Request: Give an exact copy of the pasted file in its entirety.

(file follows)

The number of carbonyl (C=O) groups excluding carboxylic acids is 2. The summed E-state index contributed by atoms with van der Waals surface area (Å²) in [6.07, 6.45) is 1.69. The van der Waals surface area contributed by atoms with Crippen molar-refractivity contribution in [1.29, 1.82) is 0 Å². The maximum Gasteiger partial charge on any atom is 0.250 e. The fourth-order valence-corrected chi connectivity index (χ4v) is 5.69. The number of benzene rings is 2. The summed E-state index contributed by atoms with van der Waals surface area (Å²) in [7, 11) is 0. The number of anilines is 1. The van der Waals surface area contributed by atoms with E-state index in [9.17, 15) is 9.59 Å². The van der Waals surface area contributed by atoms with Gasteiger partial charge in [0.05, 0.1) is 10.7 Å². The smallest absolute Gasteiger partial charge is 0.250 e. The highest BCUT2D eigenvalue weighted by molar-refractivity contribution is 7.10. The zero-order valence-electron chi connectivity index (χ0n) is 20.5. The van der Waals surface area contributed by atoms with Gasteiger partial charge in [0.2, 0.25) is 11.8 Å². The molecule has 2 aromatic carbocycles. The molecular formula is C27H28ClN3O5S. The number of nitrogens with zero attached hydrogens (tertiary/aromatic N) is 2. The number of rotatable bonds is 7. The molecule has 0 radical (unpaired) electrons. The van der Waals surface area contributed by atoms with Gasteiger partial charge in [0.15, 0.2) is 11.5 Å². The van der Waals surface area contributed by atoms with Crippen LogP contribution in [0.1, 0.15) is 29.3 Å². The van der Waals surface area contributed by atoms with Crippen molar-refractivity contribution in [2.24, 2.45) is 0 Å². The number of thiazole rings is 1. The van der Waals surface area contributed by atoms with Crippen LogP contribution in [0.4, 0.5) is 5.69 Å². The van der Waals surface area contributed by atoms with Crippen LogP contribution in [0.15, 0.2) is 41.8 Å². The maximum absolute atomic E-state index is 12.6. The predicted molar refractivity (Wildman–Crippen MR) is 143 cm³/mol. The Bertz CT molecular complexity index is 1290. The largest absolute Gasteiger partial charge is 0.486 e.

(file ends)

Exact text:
The number of carbonyl (C=O) groups excluding carboxylic acids is 2. The summed E-state index contributed by atoms with van der Waals surface area (Å²) in [6.07, 6.45) is 1.69. The van der Waals surface area contributed by atoms with Crippen molar-refractivity contribution in [1.29, 1.82) is 0 Å². The maximum Gasteiger partial charge on any atom is 0.250 e. The fourth-order valence-corrected chi connectivity index (χ4v) is 5.69. The number of benzene rings is 2. The summed E-state index contributed by atoms with van der Waals surface area (Å²) in [7, 11) is 0. The number of anilines is 1. The van der Waals surface area contributed by atoms with E-state index in [9.17, 15) is 9.59 Å². The van der Waals surface area contributed by atoms with Gasteiger partial charge in [0.05, 0.1) is 10.7 Å². The smallest absolute Gasteiger partial charge is 0.250 e. The highest BCUT2D eigenvalue weighted by molar-refractivity contribution is 7.10. The zero-order valence-electron chi connectivity index (χ0n) is 20.5. The van der Waals surface area contributed by atoms with Gasteiger partial charge in [0.2, 0.25) is 11.8 Å². The molecule has 2 aromatic carbocycles. The molecular formula is C27H28ClN3O5S. The number of nitrogens with zero attached hydrogens (tertiary/aromatic N) is 2. The number of rotatable bonds is 7. The molecule has 0 radical (unpaired) electrons. The van der Waals surface area contributed by atoms with Gasteiger partial charge in [0.15, 0.2) is 11.5 Å². The van der Waals surface area contributed by atoms with Crippen LogP contribution in [0.1, 0.15) is 29.3 Å². The van der Waals surface area contributed by atoms with Crippen molar-refractivity contribution in [2.24, 2.45) is 0 Å². The number of thiazole rings is 1. The van der Waals surface area contributed by atoms with Crippen LogP contribution in [0.4, 0.5) is 5.69 Å². The van der Waals surface area contributed by atoms with Crippen LogP contribution in [0.15, 0.2) is 41.8 Å². The maximum absolute atomic E-state index is 12.6. The predicted molar refractivity (Wildman–Crippen MR) is 143 cm³/mol. The Bertz CT molecular complexity index is 1290. The largest absolute Gasteiger partial charge is 0.486 e.